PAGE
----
Chess articlesGreat Chess-Players

Adolph Anderson

Adolf Andersson & His Immortal Game


  Hello Boys and girls! My name was Adolf Anderson and frankly, I never would have thought that I would have been considered the world’s leading chess player during the 1850s and 1860s.

Early Life

I was born in Breslau in 1818. I lived there for the most of my life, with and supporting my widowed mother and my unmarried sister. I never got married either. After graduating high school, I studied mathematics and philosophy. After graduating from university, at the age of 29, I took a position at the Fredric’s-Gymnasium as an instructor and later as Professor of Mathematics. I lived a quiet, stable and respectable middle class life. Though my career was teaching mathematics, my hobby and passion has always been playing chess.

Anderson’s Chess Career

My father taught me how to play chess when I was 9. My first attention came to the chess world when I published “Task for chess players”, which included a collection of 60 chess problems. I continued to publish problems for many years, both in magazines and as a second collection.  

 These brought me to the attention of the “Berlin Pleiades” group, which included some of the strongest players of that time, and I played matches against some of them. My development as a player was relatively slow, largely because I could spare neither the time nor the money to play many matches against strong players. Nevertheless by 1846 I was able to put up a good fight against another Pleiades member, who may have been the world’s strongest player at the time.
Later, I drew a match with one of the professional players of that time. On the basis of this match and my general chess reputation, I was invited to represent German chess at the first International Chess Tournament and time by time, I played against strong opponents and won possibly all the matches.

I was quite soundly defeated by Paul Morphy who toured Europe in 1858, but Morphy retired from chess soon after and I was again considered the leading player of that time.

To me, chess is the gymnasium of the mind. If you want to play it, then make it your passion.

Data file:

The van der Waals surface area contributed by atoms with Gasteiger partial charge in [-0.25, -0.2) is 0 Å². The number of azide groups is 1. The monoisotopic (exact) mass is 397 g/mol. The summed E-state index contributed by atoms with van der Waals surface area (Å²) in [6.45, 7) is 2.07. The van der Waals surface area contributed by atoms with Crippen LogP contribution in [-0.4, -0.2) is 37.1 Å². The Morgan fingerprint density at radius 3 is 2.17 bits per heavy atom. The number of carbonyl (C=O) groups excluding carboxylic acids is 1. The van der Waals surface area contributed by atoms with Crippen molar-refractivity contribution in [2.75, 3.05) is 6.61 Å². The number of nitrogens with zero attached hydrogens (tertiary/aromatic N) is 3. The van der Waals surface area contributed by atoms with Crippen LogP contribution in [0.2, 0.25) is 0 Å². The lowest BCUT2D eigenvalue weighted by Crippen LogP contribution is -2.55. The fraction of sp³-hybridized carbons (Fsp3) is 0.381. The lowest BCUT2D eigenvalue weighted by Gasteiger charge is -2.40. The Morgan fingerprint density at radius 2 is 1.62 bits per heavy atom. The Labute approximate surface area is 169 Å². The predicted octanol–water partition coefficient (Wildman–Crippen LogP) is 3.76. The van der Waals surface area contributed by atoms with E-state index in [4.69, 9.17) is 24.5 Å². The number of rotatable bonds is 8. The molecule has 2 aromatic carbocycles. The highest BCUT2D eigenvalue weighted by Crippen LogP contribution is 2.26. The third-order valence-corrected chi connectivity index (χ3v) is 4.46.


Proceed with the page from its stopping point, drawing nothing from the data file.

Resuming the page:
The game below shows my most famous game. It was considered so beautiful it was named the Immortal game! 

If you would like to know more about me check out this page. 

If you would like to know more about  Paul Morphy you can click here.



A pic of Adolf Anderssen
Adolf Anderson as a Young Man
Adolf Anderson
Adolf in later years
Adolf Anderson
Adolf Anderson

Adolf Anderson Games

[pgn height=500 initialHalfmove=0 autoplayMode=none] [Event "London"] [Site "London ENG"] [Date "1851.06.21"] [Round "?"] [White "Adolf Anderssen"] [Black "Lionel Adalbert Bagration Felix Kieseritzky"] [Result "1-0"] 1.e4 e5 2.f4 exf4 3.Bc4 Qh4+ 4.Kf1 b5 5.Bxb5 Nf6 6.Nf3 Qh6 7.d3 Nh5 8.Nh4 Qg5 9.Nf5 c6 10.g4 Nf6 11.Rg1 cxb5 12.h4 Qg6 13.h5 Qg5 14.Qf3 Ng8 15.Bxf4 Qf6 16.Nc3 Bc5 17.Nd5 Qxb2 18.Bd6 Bxg1 {It is from this move that Black's defeat stems. Wilhelm Steinitz suggested in 1879 that a better move would be 18... Qxa1+; likely moves to follow are 19. Ke2 Qb2 20. Kd2 Bxg1.} 19.e5 Qxa1+ 20.Ke2 Na6 21.Nxg7+ Kd8 22.Qf6+ Nxf6 23.Be7# 1-0 [/pgn] [pgn height=500 initialHalfmove=0 autoplayMode=none] [Event "Berlin"] [Site "Berlin GER"] [Date "1852.??.??"] [Round "?"] [White "Adolf Anderssen"] [Black "Jean Dufresne"] [Result "1-0"] 1.e4 e5 2.Nf3 Nc6 3.Bc4 Bc5 4.b4 Bxb4 5.c3 Ba5 6.d4 exd4 7.O-O d3 8.Qb3 Qf6 9.e5 Qg6 10.Re1 Nge7 11.Ba3 b5 12.Qxb5 Rb8 13.Qa4 Bb6 14.Nbd2 Bb7 15. Ne4 Qf5 16.Bxd3 Qh5 17.Nf6+ gxf6 18.exf6 Rg8 19.Rad1 Qxf3 20.Rxe7+ Nxe7 21.Qxd7+ Kxd7 22.Bf5+ Ke8 23.Bd7+ Kf8 24.Bxe7# 1-0 [/pgn] [pgn height=500 initialHalfmove=0 autoplayMode=none] [Event "London"] [Site "London ENG"] [Date "1851.??.??"] [Round "?"] [White "Adolf Anderssen"] [Black "Johann Jacob Loewenthal"] [Result "1-0"] 1.e4 e5 2.f4 exf4 3.Bc4 b5 4.Bxb5 Qh4+ 5.Kf1 g5 6.Nc3 Bg7 7.d4 Ne7 8.Nf3 Qh5 9.h4 h6 10.e5 Nf5 11.Kg1 Ng3 12.Rh2 Qg6 13.Nd5 Kd8 14.hxg5 hxg5 15. Rxh8+ Bxh8 16.Nxg5 Qxg5 17.Bxf4 Qh4 18.Bxg3 Qxg3 19.Qh5 Qg7 20.Qh4+ 1-0 [/pgn]